Seismic performance of pile to pile-cap connections
- PI: Paul Ziehl, University of South Carolina
- Co-PI: David Sanders, University of Nevada, Reno
- Research assistants: Aaron Larosche, USC; Mark Cukrov, University of Nevada, Reno
- Sponsor: South Carolina Department of Transportation
A 3-column prestressed bridge bent representing a design to be used by the South Carolina Department of Transportation is being constructed at the University of Nevada, Reno.
As an initial investigation into the 3-column bent project, single prestressed column experiments were performed at the University of South Carolina in order to better understand the pile to pile-cap connections. The full scale specimen will be used to study the seismic performance of these connections under increasing earthquake intensities.
The results of this experimental study together with the analytical model data with allow future bridge engineers to design these types of bridge supports more accurately and economically.
Initially, the University of South Carolina constructed single pile computer models in order to determine the characteristics of each individual prestressed pile. This data was used to better understand the behavior of the piles, better understand the demand on the lab equipment, and as a comparison to the test data that was recorded during the tests that followed. Many pile connection details were analyzed in order to determine the types of connections to be used on the 3-column bent specimen.
A 3-column bent model was analyzed at the University of Nevada, Reno using the structural analysis program SAP2000. This model was used to determine the structure's behavior under various earthquake motions in order to determine the ground excitation that put the highest demand on the column to bent-cap connections.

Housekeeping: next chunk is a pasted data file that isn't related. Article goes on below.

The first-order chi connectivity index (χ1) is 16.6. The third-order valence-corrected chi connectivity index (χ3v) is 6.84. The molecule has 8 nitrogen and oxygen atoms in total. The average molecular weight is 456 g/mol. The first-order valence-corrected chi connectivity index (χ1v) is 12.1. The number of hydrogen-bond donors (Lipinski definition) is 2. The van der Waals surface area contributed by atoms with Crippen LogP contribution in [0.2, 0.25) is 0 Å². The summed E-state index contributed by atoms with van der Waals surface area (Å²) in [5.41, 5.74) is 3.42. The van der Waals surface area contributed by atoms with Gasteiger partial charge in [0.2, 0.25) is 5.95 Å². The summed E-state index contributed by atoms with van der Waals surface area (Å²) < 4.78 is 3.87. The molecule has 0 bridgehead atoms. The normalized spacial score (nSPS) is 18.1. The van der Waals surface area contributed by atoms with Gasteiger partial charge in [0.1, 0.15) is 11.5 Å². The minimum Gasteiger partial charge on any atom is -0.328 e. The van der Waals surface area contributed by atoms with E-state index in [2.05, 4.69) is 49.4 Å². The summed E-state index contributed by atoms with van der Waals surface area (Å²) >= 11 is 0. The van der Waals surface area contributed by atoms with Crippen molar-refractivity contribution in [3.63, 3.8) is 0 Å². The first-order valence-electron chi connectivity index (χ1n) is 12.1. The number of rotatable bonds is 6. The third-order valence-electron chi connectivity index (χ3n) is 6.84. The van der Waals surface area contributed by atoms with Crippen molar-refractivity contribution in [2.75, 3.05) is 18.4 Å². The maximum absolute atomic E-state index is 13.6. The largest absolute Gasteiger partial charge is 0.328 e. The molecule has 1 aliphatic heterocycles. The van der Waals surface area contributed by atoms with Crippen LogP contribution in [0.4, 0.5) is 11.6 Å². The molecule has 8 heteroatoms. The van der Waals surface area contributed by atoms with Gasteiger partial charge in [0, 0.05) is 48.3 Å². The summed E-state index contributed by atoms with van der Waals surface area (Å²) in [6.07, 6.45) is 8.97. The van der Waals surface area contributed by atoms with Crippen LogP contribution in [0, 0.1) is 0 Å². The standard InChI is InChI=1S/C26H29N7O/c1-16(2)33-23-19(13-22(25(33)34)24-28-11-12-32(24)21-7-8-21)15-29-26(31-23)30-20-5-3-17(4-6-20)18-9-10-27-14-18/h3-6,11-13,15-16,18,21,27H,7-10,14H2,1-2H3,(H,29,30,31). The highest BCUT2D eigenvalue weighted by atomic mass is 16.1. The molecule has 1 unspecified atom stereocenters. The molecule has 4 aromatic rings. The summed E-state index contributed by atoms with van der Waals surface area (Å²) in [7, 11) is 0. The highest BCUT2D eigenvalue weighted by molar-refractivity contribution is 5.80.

The model was also used to convert the ground accelerations from the chosen motion to displacements at the bent cap. These displacements will be performed by an actuator in order to simulate the earthquake. Due to the immense size of the 3-column specimen and the fact that the shake tables at the University of Nevada, Reno Large Scale Structures Lab were already occupied, the decision was made to test the structure on its side on the newly constructed floor addition to the structures lab. This created a new set of challenges to overcome in order to mimic the true bent behavior in the field and the true earthquake motion.
First, a bridge deck is the main source of dead load weight for a bridge support. With the bent on its side this load would no longer be applied through the length of the columns by gravity. In order to fix this, rams will be used to apply a force in each column equal to the force that would occur due to the bridge deck.